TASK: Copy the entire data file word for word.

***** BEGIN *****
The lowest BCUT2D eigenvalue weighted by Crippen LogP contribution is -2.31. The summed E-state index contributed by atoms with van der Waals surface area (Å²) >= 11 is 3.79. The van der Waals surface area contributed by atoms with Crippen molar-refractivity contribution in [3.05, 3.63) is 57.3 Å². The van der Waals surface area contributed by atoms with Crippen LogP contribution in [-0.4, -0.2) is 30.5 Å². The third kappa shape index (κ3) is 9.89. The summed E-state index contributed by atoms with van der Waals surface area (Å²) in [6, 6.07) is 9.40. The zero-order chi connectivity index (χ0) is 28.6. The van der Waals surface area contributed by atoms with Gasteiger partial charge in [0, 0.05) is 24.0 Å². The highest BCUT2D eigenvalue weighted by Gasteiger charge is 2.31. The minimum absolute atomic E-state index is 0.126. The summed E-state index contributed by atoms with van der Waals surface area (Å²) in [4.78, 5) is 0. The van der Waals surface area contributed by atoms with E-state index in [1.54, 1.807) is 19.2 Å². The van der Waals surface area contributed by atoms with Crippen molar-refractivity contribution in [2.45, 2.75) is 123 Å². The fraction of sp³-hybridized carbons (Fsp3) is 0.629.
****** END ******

The lowest BCUT2D eigenvalue weighted by Crippen LogP contribution is -2.31. The summed E-state index contributed by atoms with van der Waals surface area (Å²) >= 11 is 3.79. The van der Waals surface area contributed by atoms with Crippen molar-refractivity contribution in [3.05, 3.63) is 57.3 Å². The van der Waals surface area contributed by atoms with Crippen LogP contribution in [-0.4, -0.2) is 30.5 Å². The third kappa shape index (κ3) is 9.89. The summed E-state index contributed by atoms with van der Waals surface area (Å²) in [6, 6.07) is 9.40. The zero-order chi connectivity index (χ0) is 28.6. The van der Waals surface area contributed by atoms with Gasteiger partial charge in [0, 0.05) is 24.0 Å². The highest BCUT2D eigenvalue weighted by Gasteiger charge is 2.31. The minimum absolute atomic E-state index is 0.126. The summed E-state index contributed by atoms with van der Waals surface area (Å²) in [4.78, 5) is 0. The van der Waals surface area contributed by atoms with E-state index in [1.54, 1.807) is 19.2 Å². The van der Waals surface area contributed by atoms with Crippen molar-refractivity contribution in [2.45, 2.75) is 123 Å². The fraction of sp³-hybridized carbons (Fsp3) is 0.629.